Austin-San Antonio Water Quality: Yesterday
Smack dab in the state’s heart, the Central Texas region has fiercely protected and valued its water since the Spanish settled the area in the 16th century. One of the earliest cities established in Texas, San Antonio was founded by the Spanish in 1718. Like the contemporary city’s aquifers, the Spanish established acequias or irrigation canals, which ran along the Edwards Aquifer. Residents strove to keep the canals contaminant-free – even planting cacti along their banks to keep animals away. The system persisted for nearly 150 years – until a severe cholera outbreak caused officials to establish a more traditional water system. Today, San Antonio residents pump more than 154 million gallons of groundwater from the Edwards aquifer daily. Learn more about the history of water distribution in San Antonio by watching the video below:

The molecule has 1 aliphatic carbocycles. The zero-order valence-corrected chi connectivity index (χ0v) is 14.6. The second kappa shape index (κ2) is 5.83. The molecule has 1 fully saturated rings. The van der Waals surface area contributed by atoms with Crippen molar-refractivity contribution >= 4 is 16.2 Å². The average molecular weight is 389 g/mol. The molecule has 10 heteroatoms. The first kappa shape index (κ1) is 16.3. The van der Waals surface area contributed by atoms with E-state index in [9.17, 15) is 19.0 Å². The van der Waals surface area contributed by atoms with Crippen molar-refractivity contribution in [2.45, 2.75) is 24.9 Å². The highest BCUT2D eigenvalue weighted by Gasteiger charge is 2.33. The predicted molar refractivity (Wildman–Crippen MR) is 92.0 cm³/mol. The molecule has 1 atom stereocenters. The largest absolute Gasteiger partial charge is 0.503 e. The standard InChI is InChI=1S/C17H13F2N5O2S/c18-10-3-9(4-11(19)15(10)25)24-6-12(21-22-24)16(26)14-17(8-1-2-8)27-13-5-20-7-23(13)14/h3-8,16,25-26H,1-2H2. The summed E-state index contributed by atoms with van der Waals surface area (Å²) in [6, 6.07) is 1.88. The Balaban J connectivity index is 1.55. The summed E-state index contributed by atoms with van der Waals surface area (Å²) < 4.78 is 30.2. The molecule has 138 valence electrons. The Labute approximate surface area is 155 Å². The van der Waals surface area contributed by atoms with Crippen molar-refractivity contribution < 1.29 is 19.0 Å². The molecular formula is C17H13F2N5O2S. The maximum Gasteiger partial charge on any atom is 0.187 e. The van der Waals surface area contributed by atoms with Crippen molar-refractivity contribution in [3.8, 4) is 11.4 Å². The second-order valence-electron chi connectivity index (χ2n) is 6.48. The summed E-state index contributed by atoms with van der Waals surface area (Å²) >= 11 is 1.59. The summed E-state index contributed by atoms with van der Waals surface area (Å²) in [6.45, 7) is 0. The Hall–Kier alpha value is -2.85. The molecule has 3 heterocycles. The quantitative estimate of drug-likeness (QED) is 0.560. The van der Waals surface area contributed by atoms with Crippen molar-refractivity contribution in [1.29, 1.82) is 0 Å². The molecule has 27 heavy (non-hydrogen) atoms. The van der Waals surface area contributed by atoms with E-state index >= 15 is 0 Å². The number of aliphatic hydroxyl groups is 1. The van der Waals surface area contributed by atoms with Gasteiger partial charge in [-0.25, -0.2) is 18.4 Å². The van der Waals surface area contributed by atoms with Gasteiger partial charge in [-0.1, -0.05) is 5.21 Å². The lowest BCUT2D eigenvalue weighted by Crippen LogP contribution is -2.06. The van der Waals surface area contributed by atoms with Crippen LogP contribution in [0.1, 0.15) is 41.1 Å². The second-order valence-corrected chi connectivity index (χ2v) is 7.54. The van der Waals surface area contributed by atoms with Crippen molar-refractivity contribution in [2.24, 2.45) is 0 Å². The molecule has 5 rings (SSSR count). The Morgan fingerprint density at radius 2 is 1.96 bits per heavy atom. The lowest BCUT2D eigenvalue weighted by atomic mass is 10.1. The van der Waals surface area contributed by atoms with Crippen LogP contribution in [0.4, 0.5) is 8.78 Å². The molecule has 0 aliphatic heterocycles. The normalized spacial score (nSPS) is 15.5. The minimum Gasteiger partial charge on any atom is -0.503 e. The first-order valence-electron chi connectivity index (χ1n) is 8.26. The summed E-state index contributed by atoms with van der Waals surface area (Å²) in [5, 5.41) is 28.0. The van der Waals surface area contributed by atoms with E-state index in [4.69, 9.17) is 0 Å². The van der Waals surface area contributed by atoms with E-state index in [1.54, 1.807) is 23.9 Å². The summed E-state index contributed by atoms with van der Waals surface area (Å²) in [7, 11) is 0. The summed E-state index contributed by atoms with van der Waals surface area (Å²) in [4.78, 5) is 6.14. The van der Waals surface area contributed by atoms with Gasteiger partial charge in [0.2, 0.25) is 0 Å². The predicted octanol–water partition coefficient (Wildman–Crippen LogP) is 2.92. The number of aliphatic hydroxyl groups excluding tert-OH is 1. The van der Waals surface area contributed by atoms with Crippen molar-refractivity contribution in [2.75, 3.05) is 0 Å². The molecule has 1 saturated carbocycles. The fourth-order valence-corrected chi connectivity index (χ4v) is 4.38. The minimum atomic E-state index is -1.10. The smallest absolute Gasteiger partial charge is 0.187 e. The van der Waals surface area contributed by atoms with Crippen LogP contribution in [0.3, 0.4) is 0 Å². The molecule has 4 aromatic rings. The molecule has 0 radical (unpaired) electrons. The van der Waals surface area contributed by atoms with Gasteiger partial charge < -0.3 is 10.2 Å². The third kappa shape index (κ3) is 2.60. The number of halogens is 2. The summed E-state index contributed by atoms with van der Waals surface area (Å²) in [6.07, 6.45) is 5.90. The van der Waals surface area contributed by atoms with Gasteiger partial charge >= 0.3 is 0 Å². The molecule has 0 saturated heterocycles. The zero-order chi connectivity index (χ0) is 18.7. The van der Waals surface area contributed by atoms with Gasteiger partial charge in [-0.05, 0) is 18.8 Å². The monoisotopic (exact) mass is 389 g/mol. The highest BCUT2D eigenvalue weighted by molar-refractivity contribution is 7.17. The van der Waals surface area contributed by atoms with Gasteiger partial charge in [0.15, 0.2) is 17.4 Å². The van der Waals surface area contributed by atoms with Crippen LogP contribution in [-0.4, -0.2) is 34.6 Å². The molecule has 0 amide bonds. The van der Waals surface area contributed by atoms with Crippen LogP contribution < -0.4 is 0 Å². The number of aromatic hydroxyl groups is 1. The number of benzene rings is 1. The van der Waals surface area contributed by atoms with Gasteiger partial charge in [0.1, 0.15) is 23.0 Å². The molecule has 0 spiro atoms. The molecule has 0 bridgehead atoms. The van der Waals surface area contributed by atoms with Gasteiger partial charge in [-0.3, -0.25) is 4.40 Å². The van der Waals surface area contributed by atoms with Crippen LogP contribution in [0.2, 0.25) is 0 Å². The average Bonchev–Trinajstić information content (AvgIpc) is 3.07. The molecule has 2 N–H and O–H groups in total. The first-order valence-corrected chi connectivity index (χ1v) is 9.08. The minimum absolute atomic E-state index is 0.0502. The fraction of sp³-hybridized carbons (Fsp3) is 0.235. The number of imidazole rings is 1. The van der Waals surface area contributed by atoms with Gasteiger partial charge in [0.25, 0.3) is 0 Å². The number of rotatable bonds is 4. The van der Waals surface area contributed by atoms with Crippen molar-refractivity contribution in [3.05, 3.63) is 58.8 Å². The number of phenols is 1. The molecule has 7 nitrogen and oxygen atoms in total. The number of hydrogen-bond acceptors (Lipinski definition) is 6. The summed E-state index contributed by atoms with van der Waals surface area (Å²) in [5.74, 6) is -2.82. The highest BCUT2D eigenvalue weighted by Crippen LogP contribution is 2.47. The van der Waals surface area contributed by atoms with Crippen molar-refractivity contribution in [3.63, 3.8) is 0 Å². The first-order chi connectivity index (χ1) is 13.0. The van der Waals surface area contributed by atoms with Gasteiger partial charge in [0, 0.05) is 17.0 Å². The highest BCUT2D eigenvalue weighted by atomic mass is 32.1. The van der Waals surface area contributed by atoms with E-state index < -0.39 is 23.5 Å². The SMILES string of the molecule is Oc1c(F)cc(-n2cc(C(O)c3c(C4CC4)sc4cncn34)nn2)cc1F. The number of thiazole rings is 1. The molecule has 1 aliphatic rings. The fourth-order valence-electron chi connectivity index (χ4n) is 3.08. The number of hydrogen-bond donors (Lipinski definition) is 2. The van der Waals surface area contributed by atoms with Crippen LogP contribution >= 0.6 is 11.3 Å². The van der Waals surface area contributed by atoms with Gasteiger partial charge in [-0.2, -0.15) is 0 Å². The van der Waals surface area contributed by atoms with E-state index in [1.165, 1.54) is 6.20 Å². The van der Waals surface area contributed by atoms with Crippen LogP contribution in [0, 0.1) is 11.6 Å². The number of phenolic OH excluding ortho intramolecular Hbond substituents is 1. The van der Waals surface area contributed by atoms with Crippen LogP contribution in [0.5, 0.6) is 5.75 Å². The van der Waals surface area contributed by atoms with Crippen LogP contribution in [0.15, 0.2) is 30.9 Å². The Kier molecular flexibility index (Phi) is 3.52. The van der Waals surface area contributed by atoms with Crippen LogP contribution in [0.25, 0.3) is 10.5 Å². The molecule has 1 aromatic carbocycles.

Like current residents today, early Austinites drew their drinking water from the Colorado River. The first permanent settlement wouldn’t come until the village of Waterloo was founded in 1837 where the Colorado River and the Shoal Creek converge. Named for legendary forefather Stephen F. Austin, the future capital of Texas would not be chartered until 1839, and the city’s water system would not be established for another 40 years. The city’s first dam, clocking in at 60-feet high, was build in 1893, that is, until a catastrophic failure seven years later that flooded or destroyed parts of the city.